As discussed above, a cause of action under 15 U.S.C. § 1 consists of the following three elements: (1) an agreement, conspiracy, or combination between two or more entities; (2) an unreasonable restraint of trade under either a per se or rule of reason analysis; and (3) the restraint affected interstate commerce. Eichman, 880 F.2d at 161; T.W. Electrical Service, 809 F.2d 626; see also NCAA v. Board of Regents, 468 U.S. 85, 104 S.Ct. 2948, 82 L.Ed.2d 70.
A. AGREEMENT, CONSPIRACY, OR COMBINATION
In both of the underlying cases, the district court held that American had produced enough evidence regarding an agreement, conspiracy, or combination to create a genuine issue of material fact, and thereby survive summary judgment. Surprisingly, both parties have devoted substantial portions of their appellate briefs to this element, which clearly was not the basis for the granting the GTE's motion for summary judgment. For the reasons stated below, this Court finds that the district court was correct in holding that American had produced sufficient evidence to create a genuine issue of material fact regarding the element of agreement, conspiracy, or combination.
The following evidence was specifically relied upon by the district court; (1) a May 17, 1989 letter from Mr. Paul Willis ("Willis"), a GTE vice-president, to the president of YPPA requesting that national accounts be discussed at the next meeting, (2) a July 7, 1989 letter from Willis to GTE management recommending the elimination of ASR commissions on local accounts "to more closely align [GTE] with the standard practices and procedures already established in the Yellow Pages industry," (3) a July 19, 1989 letter from GTE to the ASRs stating that commissions on local accounts will be eliminated, (4) an attachment to a November 9, 1989 letter from GTE to the ASRs which indicates that most other publishers have also agreed to eliminate commissions on local accounts, and (5) the deposition of Ken Stallings, a GTE employee, who testified that the purpose of the November 9, 1989 attachment was to show "consistency" which was that "most major publishers did not accept accounts that didn't have a minimum standard, which is the YPPA minimum standard."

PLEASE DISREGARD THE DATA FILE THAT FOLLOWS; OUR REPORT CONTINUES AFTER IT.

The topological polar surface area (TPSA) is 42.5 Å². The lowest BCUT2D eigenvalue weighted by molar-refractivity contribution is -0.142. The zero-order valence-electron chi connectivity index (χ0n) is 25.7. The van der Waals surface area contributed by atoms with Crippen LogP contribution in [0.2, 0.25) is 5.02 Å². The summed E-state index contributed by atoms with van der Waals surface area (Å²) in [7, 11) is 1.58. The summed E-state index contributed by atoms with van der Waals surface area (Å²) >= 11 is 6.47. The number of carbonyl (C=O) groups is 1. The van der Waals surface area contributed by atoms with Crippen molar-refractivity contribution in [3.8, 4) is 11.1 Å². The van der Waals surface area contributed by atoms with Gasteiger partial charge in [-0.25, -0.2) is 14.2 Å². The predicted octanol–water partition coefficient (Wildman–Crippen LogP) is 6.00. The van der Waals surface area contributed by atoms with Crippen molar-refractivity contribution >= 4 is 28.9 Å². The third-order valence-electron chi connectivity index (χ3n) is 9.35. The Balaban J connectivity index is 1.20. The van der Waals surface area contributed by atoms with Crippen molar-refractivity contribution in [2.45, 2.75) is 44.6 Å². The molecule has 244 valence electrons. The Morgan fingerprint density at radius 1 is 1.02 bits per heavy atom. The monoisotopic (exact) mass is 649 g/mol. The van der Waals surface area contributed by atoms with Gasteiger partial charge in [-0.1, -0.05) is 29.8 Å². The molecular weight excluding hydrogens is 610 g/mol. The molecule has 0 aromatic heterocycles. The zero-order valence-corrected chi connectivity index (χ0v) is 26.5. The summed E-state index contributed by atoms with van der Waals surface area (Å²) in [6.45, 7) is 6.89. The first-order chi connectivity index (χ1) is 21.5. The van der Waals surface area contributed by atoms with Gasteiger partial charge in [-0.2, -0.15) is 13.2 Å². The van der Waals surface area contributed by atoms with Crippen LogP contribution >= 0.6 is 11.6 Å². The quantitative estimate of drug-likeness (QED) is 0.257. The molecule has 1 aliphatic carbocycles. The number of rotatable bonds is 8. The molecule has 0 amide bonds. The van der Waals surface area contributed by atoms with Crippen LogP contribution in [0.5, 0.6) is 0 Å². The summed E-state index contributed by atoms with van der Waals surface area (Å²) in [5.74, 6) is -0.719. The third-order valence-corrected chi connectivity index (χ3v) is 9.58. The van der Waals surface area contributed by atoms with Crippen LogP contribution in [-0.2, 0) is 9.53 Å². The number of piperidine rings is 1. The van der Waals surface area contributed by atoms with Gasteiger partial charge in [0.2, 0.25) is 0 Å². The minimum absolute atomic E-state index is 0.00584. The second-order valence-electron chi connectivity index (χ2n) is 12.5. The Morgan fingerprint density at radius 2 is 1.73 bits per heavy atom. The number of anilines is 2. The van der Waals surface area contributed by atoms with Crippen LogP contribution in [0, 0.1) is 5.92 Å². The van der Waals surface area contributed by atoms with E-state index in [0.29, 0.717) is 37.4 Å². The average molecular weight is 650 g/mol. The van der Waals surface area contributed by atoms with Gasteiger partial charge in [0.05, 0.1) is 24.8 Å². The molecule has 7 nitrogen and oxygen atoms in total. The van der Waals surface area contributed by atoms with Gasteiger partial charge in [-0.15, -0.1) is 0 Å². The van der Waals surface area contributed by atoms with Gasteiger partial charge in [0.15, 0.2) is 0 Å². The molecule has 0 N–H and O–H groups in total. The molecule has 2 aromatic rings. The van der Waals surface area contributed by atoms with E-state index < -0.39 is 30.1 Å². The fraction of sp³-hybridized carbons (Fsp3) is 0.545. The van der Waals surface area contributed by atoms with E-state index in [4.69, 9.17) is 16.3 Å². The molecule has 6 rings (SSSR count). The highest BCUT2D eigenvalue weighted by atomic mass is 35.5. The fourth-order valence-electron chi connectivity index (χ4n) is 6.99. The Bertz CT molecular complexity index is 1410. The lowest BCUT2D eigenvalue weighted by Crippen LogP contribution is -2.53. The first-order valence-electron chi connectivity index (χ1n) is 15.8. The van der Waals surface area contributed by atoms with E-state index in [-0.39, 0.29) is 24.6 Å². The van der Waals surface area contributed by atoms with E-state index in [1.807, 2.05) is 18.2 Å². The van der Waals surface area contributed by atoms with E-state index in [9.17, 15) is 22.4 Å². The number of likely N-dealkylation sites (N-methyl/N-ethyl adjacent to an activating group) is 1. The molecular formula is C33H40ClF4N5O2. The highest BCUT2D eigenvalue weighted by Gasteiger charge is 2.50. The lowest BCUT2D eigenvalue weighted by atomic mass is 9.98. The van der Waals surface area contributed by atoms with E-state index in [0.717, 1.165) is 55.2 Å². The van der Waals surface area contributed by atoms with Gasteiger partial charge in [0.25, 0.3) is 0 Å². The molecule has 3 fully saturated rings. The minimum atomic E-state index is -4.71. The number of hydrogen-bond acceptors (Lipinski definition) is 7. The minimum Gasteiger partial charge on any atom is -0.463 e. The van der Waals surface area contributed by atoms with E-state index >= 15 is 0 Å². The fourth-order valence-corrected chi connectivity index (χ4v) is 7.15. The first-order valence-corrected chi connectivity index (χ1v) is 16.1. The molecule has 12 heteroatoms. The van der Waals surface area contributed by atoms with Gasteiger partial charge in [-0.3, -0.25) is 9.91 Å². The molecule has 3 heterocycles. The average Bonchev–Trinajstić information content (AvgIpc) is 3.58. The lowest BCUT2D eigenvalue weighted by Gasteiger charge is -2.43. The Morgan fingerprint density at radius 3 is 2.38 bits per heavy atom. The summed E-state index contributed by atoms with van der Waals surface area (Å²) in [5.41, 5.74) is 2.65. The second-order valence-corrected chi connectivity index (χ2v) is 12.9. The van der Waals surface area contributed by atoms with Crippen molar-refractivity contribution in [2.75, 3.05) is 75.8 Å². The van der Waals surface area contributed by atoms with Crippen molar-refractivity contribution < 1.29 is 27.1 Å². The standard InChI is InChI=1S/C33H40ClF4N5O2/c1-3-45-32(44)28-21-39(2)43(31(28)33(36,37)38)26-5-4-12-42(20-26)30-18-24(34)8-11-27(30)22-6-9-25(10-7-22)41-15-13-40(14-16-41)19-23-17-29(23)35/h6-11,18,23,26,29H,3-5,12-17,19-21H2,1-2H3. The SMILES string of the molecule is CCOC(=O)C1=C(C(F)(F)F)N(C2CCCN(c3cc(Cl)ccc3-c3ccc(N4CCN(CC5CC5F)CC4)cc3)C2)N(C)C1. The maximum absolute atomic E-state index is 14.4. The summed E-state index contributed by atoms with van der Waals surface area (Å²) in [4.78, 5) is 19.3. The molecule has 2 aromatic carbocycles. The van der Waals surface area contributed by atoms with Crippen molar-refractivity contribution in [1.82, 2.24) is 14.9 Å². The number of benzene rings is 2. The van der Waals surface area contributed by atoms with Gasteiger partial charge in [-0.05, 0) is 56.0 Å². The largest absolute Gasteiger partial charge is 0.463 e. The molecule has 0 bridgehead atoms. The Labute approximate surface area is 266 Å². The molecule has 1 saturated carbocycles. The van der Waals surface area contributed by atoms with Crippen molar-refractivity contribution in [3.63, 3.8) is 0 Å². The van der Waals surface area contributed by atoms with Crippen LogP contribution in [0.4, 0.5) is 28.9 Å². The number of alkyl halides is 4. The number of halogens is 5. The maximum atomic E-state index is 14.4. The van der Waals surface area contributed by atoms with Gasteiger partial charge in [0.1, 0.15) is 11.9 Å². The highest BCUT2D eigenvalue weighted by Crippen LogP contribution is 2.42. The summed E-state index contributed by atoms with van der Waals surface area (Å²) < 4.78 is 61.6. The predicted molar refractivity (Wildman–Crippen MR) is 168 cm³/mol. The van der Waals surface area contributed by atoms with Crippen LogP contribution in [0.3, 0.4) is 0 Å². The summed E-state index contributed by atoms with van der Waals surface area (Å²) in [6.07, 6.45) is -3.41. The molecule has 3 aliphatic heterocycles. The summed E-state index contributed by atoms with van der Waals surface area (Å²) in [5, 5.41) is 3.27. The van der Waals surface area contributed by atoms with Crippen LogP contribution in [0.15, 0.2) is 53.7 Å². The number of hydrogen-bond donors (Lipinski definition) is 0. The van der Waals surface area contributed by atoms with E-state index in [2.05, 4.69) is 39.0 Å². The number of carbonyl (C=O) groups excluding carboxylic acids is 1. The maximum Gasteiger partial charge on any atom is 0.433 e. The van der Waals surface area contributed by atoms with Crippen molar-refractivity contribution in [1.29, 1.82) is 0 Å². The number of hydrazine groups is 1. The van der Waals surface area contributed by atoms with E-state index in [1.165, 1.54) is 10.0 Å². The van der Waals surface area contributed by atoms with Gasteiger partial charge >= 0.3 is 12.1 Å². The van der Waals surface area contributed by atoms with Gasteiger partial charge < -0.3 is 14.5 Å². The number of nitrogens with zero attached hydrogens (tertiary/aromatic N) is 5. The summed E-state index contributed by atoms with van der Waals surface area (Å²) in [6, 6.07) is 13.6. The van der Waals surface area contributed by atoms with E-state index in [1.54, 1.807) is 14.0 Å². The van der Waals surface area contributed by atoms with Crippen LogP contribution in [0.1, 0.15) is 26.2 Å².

This Court finds that this evidence alone is sufficient to find that a genuine issue of material fact exists concerning whether there was an agreement, conspiracy, or combination. However, in its appellate briefs, American has pointed to even more evidence in the record regarding the existence of a conspiracy. For instance, there is some evidence that as early as 1987 GTE officials were urging other publishers to take a "united front" regarding commissions on local accounts. In addition, American presented a YPPA document which lists a "strong concern about the practice of discounting."